GitHub tests with Jenkins

More and more organizations today adopt DevOps practices at early stages. CI/CD pipelines have been an essential part of the SDLC(Software Development Lifecycle) as well as STLC. To goal is to identify bugs as early as possible in the development phase, resulting in more efficient and reliable software products as a result. One of the most important steps one team can do when it comes to CI/CD is integrating your tests in an automated build process, whether those tests are UI tests Selenium-based, or API tests using a library like Rest Assured.

In this post, I’ll show you how to connect your GitHub tests with Jenkins in 5 simple steps.

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Step 1: Jenkins installation

As a first step, you need to install Jenkins locally on your machine. Download the latest version from here to get started. Download the specific package based on your operating system and start the installation wizard. Once you have installed Jenkins open your browser and navigate to http://localhost:8080 you will see the Jenkins dashboard where you can create a new job, see all the users, and the build history as well as check all the builds associated with the user.

GitHub tests with Jenkins

Step 2: GitHub plugin installation

The next step towards integrating your GitHub tests with Jenkins is the GitHub plugin installation. This is the part where the integration occurs. To install the plugin go to the dashboard and click on “Manage Jenkins -> Manage Plugins -> Available Plugins”. Try searching the “GitHub Plugin”, install it, and restart Jenkins(by closing the tab and opening it again)

GitHub tests with Jenkins

Step 3: Jenkins job creation

Now you are ready to create your first Jenkins job. To create one click on “New Item” on your Jenkins dashboard, choose “Freestyle project”, give it a name and that’s it, the job is created! But the job is pretty much worthless if you don’t configure it accordingly right?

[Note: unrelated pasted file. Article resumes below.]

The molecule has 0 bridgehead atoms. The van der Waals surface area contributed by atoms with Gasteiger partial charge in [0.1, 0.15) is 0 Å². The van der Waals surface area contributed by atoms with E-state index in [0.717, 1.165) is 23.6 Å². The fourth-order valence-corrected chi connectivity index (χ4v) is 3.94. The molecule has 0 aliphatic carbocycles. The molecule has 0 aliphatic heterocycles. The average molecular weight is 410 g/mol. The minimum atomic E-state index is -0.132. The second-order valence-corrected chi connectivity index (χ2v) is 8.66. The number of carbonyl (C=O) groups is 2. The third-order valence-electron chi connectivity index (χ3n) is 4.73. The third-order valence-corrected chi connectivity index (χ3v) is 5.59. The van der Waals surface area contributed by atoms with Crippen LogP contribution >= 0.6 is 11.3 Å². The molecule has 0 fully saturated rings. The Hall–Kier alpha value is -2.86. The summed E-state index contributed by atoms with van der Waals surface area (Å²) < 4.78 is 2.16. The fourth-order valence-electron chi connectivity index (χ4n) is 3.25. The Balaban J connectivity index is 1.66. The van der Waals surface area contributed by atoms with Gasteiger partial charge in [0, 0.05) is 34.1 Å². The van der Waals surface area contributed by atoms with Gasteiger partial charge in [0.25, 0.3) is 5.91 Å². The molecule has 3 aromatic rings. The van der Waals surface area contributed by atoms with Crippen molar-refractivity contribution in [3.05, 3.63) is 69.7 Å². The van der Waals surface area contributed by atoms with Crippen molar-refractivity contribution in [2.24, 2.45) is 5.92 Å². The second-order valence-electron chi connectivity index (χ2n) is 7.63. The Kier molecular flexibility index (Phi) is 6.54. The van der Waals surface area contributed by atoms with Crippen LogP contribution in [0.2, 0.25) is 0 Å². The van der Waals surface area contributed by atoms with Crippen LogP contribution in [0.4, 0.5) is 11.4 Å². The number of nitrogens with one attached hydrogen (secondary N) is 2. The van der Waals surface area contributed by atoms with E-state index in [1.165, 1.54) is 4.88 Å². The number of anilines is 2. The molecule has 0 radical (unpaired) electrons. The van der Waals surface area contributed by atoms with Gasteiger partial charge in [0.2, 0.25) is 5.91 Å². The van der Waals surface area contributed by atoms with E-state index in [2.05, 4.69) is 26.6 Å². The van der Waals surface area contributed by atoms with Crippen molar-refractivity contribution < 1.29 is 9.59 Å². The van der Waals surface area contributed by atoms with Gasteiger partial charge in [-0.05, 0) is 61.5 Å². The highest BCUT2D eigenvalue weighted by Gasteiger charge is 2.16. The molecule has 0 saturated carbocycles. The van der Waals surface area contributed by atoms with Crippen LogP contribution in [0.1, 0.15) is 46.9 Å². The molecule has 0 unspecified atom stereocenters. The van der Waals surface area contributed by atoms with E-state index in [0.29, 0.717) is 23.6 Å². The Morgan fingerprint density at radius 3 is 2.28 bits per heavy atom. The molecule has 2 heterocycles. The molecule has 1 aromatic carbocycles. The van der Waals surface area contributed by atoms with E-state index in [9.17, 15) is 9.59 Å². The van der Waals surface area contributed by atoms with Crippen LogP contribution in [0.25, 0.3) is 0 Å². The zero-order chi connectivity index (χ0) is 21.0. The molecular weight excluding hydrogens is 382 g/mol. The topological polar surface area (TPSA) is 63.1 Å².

In the “General” section choose “GitHub project”. Under “Source Code Management” select “Git” and enter the repository URL where your automated tests are stored as well as the credentials(if needed) to access those tests. elect your preferred build triggers like:

  • Build after the project is built
  • Build periodically
  • GitHub hook trigger

If you want you can skip this part and go straight to the build step where you can add a new one. For example, if your tests can be executed using the Windows terminal you can select “Add build step -> Execute Windows batch command” and then type in the command that will be executed once the job is started. You can also select various different types of build environment-related configurations like:

  • Deleting workspace before build
  • Adding timestamps in the console output
  • Terminate the build if it gets stuck

You can also add a post-build action like archiving the reports, sending email notifications of finished builds, adding a Git commit option, building other projects once this is done, etc.

Step 4: GitHub webhook

This part here is needed if you want Jenkins to be notified automatically when a change is made in your Git repository. What you need to do is you need to add a webhook in your Git repository. You can do that by navigating through “Settings” and clicking on “Webhooks”. Add a new webhook and provide the Jenkins URL and application/json as a content type. This way if you make changes to any of the files within this repository Jenkins will be notified and will trigger a new build.

Step 5: Run the Jenkins build

The final step is executing the tests through Jenkins to see that it works. Of course, you can either make a change to your Git repo or you can trigger a build manually right away. Let’s take a look at how to start a build manually in Jenkins.

Execute the GitHub tests with Jenkins

To start a new build just navigate to your project and click “Build Now”.

GitHub tests with Jenkins

As you can see the build passed successfully and you can see the details of the execution once you select “Console Output”.

GitHub tests with Jenkins


In conclusion, integrating your GitHub tests with Jenkins can help you catch bugs early in the development cycle, resulting in more efficient and reliable software delivery. By following these 5 simple steps, you can easily set up this integration and start reaping the benefits of continuous integration.

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